Now the idea of system theory is: we cannot get the oil out of the grounds because we need scaling effects to develop technology. And we need technology because the oil that can be extracted by simple means is already gone.

      It is not about reserves it is about pumpability.

      Now the big point is: when?

      • Kowalainen says:

        “we need scaling effects to develop technology.”

        Not only the scale but in a low-pop mode “we” need extremely resilient gear to keep the “machine” huffing and puffing while gradually degrading.

        The “machine” is in itself a behemoth that demands resources. The question is how to scale it up and for which reasons?

        Abundance, luxuries and conveniences seem to do no good on rapacious primates. Makes us sick physically and mentally.

        I’d postulate that the purpose of the “machine” is to enable the eradication of drudgery. Hard labor for mere sustenance is a waste of mind.

        Don’t “we” need a bit of escapism, fantasy, drama and comedy while evolution does its “job”, no?

        I’d say, let’s keep the machinery operational while we chill out with the hyper Tryhard and hyper MOARon, and figure out a way through the Jungian “shadow” (archaic primate instincts) each one of us individually? No?

  30. Fast Eddy says:

    A beloved baby boy described as ‘boisterious’ by his family has been left with serious brain damage after suffering a stroke on his first birthday. Blake Hanchett, 17 months old, is now mentally and physically disabled and cannot walk or talk after a series of devastating strokes, reports YorkshireLive.

    The alarm was first raised by grandmother Janet after she noticed one of his arms had become floppy, with his mum Kelly, 29, finding his condition had seriously ‘deteriorated’ after she raced over to his aid only five minutes later. After being taken to hospital, Blake suffered at least four more strokes and spent the next 16 weeks at Leeds General Infirmary.

    Doctors believe Blake has a genetic condition that means he was born with narrow carotid arteries in his neck, as well as further narrowed blood vessels that cannot be operated on. He has also been diagnosed with dystonia, which can causes movement spasms and contractions.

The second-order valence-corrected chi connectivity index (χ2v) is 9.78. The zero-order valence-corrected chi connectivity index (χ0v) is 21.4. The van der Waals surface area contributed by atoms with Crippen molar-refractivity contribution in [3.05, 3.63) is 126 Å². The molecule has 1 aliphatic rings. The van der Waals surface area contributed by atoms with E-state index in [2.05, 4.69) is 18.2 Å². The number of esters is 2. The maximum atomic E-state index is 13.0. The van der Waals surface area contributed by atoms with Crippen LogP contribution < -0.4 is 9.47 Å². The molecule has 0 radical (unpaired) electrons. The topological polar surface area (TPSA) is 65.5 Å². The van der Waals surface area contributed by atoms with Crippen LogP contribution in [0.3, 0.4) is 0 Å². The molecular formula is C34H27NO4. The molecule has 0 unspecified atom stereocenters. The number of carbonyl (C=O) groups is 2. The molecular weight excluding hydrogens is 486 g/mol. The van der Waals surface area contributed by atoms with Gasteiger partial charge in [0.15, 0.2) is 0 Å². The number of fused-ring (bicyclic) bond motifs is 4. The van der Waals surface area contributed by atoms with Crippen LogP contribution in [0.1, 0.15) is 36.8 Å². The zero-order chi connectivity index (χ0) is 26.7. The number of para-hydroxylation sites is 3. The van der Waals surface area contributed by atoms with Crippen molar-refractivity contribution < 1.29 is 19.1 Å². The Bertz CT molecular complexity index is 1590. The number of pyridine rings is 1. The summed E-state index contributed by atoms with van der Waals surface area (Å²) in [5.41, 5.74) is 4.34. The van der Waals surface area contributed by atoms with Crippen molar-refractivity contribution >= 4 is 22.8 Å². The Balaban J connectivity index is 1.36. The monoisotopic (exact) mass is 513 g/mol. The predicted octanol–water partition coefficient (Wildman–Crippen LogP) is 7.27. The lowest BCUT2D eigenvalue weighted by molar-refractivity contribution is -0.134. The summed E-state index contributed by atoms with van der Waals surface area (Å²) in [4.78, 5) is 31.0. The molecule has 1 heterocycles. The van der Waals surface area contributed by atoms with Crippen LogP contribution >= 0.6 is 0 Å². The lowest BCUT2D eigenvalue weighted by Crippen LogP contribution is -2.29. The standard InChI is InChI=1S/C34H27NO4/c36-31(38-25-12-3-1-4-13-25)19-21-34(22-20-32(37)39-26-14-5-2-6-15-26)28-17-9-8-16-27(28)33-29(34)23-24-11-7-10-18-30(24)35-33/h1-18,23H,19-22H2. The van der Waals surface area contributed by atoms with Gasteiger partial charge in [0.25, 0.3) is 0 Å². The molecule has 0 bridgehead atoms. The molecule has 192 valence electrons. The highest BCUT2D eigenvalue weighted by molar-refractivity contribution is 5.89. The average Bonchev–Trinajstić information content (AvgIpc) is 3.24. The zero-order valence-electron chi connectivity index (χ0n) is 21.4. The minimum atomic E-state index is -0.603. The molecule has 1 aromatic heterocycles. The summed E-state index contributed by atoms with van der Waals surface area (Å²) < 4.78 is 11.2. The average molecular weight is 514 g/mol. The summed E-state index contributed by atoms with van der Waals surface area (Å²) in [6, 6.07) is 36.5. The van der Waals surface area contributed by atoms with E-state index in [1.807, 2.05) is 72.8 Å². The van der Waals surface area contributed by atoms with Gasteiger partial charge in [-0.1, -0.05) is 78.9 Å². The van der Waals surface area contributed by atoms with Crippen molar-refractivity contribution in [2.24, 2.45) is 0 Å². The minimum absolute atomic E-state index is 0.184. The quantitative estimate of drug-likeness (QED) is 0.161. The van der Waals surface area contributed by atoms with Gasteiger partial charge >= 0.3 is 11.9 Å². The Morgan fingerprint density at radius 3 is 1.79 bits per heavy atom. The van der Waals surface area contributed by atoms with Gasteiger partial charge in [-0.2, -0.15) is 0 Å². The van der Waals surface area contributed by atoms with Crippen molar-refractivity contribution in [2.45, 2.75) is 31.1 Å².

https://www.mirror.co.uk/news/uk-news/much-loved-baby-boy-left-27643760

    And this one should slit his mother’s throat

    This is just funny https://twitter.com/policia/status/1555465161271644164

    Spanish player Kirian Rodríguez, who plays for UD Las Palmas in the Second Division of Spanish football, told a press conference on Tuesday that he has Hodgkin’s lymphoma, a type of cancer. The footballer will have to leave the pitch for an indefinite period of time, but he will remain close to his teammates: “I’m going to continue giving instructions from the stands, heavy, pointing everywhere and yelling at everyone,” said the midfielder humorously. Rodríguez affirms that his fight begins now and that his wish was that they see him strong. He promised to return to the courts in December.

    No age reported.

    https://cnnespanol.cnn.com/video/las-palmas-kirian-rodriguez-linfoma-hodgkin-deportes/

    • kulmthestatusquo
      kulmthestatusquo says:

      The fact that his mum is 20 tells everything we need to know about this story.

      • Fast Eddy says:

        She was probably out clubbing and off her face and conceived in the disabled toilet with an old geezer in diapers who’s 5x vaxxed (why he was at a club way past his bed time is another mystery)… and this is karma

  31. Fast Eddy says:

    Two sixth-year medical students with no known previous medical history complained about palpitations and chest pain during their night shift. They had their first dose of BNT162b2 two and four days prior.

    https://tinyurl.com/bdfr4mnv

  32. Fast Eddy says:

    Red Wave Ahead: Biden’s Paxlovid Nightmare Exposes the Need to Make Doctors Great Again
    I was a Democrat until Democrats denied the world the drug that could have ended the pandemic in exchange for profit and power, killing millions (and lying about me every single day).

    Pierre Kory, MD, MPA